Auditing of companies has become a significant issue in a globalizing world. Auditing is no longer regarded as a matter which can only be subject to domestic law. Independence of auditors, auditing of auditors and preventing auditors to render any other service other than auditing are amongst the hot topics still debated in the European Union (EU). With the entry into force of the Turkish Commercial Code numbered
6102 of 2011 (Code) on 1 July 2012, a salient step was taken for modernizing the auditing system by introducing principles similar to those existing under the EU regulations.
Seeking to set the internationally compatible standards for the preparation and auditing of the financial reports and providing an efficient public oversight; the provisions of the Code are mainly driven by the influence of corporate governance principles on auditing including in particular transparency, equity, accountability and responsibility.
A major change brought about by the Code is the requirement of mandatory independent audit imposed on certain joint stock companies, limited liability companies and corporate groups, as determined by the Council of Ministers (Eligible Entities). In this context, the Decree of the Council of Ministers on Determination of Equity Companies Subject to Independent Auditing numbered 2012/4213 (Decree) is published in the Official Gazette numbered 28537 and dated 23 January 2013.
Designation of Eligible Entities has an additional corollary on the implementation of the Code: starting from 1 July 2013, these entities will be required to set up a website and allocate designated part of it to certain disclosures required under the Code.
This Client Alert aims at presenting a summary discussion of this new audit regime in the light of the newly adopted Decree.
Brief Overview of the Main Features of Independent Auditing Under the Code
The Code provides a material departure from the repealed Turkish Commercial Code numbered 6762 of 1956 (Repealed Code) by abolishing the long established set of rules defining the statutory auditor/auditors (murakıp/lar) as one of the mandatory bodies of all joint stock and certain limited liability companies.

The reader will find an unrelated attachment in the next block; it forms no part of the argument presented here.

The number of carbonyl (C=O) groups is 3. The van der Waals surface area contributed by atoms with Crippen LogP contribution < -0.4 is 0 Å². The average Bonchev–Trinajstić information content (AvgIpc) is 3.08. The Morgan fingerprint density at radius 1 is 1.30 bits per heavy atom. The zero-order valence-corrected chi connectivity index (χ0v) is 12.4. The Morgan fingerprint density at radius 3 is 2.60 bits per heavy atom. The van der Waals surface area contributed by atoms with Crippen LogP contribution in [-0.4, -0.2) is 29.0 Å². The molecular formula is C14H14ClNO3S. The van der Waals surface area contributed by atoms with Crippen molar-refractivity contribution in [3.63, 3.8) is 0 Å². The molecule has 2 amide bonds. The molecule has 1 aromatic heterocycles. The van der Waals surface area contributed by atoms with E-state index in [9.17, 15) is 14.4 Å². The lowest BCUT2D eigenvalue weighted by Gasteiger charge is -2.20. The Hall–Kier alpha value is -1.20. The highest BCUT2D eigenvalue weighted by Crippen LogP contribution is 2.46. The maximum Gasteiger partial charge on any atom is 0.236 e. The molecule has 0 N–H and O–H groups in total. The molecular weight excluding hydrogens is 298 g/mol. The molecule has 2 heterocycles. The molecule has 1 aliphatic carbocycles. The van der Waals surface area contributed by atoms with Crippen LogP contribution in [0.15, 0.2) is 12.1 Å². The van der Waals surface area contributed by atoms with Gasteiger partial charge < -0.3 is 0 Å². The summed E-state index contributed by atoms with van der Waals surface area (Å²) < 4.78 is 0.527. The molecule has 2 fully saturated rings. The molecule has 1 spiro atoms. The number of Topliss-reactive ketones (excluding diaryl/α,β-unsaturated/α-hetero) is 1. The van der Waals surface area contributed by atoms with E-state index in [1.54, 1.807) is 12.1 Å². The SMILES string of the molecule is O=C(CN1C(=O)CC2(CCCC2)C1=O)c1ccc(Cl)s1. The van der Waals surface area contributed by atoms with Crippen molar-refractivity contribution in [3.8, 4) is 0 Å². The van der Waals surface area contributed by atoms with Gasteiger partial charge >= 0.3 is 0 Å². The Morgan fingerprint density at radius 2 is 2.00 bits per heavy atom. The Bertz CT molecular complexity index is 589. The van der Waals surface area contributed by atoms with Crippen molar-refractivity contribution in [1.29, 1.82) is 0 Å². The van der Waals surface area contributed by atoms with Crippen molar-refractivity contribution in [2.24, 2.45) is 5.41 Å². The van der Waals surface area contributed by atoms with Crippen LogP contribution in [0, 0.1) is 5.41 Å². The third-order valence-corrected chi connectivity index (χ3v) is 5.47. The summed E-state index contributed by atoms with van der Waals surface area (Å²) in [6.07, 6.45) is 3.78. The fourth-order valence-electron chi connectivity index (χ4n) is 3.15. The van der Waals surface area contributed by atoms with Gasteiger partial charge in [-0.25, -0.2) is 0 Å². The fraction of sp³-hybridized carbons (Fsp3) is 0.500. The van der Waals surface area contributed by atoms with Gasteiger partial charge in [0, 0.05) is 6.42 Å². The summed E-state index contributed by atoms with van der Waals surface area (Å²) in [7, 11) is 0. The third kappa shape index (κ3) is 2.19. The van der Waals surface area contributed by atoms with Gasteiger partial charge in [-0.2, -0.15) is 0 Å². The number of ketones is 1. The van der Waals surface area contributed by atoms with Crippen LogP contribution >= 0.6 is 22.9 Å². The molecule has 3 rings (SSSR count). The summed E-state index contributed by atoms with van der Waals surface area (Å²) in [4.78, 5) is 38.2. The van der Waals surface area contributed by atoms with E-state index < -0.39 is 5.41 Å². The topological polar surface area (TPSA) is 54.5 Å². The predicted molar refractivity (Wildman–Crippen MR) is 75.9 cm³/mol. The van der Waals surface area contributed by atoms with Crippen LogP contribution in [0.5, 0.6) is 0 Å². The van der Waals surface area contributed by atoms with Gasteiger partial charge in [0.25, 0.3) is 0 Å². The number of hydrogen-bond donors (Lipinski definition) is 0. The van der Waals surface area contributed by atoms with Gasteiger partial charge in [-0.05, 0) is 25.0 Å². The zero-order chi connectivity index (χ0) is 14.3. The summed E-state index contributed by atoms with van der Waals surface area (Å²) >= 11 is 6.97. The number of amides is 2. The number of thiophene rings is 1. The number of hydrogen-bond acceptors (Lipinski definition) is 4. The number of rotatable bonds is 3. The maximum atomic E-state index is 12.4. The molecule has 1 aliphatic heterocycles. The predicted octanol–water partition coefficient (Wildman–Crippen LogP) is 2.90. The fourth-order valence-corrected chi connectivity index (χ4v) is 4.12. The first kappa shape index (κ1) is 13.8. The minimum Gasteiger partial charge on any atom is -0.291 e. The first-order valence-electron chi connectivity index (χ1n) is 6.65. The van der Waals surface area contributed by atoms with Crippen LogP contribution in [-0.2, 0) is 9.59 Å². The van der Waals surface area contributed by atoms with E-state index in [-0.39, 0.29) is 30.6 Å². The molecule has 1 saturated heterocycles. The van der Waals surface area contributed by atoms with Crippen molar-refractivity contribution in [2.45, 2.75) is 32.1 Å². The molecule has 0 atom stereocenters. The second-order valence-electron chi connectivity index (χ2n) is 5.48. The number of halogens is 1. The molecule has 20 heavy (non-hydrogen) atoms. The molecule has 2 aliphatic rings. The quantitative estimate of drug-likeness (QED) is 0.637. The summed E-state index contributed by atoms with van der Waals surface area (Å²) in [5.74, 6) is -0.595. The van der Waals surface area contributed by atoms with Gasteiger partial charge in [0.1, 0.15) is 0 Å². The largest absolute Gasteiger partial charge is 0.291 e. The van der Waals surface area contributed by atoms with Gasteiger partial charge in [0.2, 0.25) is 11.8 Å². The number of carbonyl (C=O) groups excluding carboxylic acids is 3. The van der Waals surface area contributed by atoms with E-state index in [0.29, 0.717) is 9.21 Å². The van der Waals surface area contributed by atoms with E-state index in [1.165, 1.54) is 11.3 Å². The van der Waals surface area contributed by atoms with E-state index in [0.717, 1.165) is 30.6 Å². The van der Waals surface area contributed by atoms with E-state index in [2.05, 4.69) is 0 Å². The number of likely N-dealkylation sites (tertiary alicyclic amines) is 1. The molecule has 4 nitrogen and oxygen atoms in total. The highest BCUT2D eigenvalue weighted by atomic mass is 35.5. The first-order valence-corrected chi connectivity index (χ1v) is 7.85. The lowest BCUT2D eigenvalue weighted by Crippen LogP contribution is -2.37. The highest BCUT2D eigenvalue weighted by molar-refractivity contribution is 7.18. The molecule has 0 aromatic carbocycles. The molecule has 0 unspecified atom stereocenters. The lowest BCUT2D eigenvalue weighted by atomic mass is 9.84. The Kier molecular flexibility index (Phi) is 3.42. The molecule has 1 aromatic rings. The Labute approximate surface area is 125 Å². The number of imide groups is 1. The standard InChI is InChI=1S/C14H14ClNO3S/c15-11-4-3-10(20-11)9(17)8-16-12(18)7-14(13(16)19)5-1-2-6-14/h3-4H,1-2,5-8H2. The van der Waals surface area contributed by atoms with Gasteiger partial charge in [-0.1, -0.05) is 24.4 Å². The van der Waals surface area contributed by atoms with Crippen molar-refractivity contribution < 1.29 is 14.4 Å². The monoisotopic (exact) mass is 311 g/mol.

Although it is a matter of ongoing scholarly debate, the prevailing view is that under the new regime, independent auditors may not be qualified as a statutory body of the Company. More concretely, the independent auditors no longer have quasi-managerial duties and rights, such as calling for general assembly meetings, previously enjoyed by the statutory auditor/s under the Repealed Code.
Under the Repealed Code, the statutory auditors were not required to have any type of expert knowledge. The Code replaces these with qualified and licensed independent auditors, who shall be rendering auditing service as a professional activity.
The Code further includes some detailed provisions in relation to certain matters, absence of which was criticized at the time of the Repealed Code, such as: (i) the object and scope of the auditing; (ii) the regime and manner of the auditing; (iii) necessary qualifications of independent auditors; (iv) appointment of independent auditors; (v) audit report and opinion letter. These new provisions are expected to lay the foundations for an adequate and functioning audit system.
Criteria of the Decree for Designating Eligible Entities Subject to Independent Auditing
The Decree defines Eligible Entities which will be subject to independent auditing under the Code and pursuant to the Decree-Law on the Organization and Duties of the Public Oversight, Accounting and Auditing Standards Authority numbered 660 (Decree-Law). Pursuant to the Decree, reportedly prepared in accordance with the EU acquis communautaire, the general criteria (which will apply from the start of the financial year of 2013) for being subject to independent audit requirements are as follows: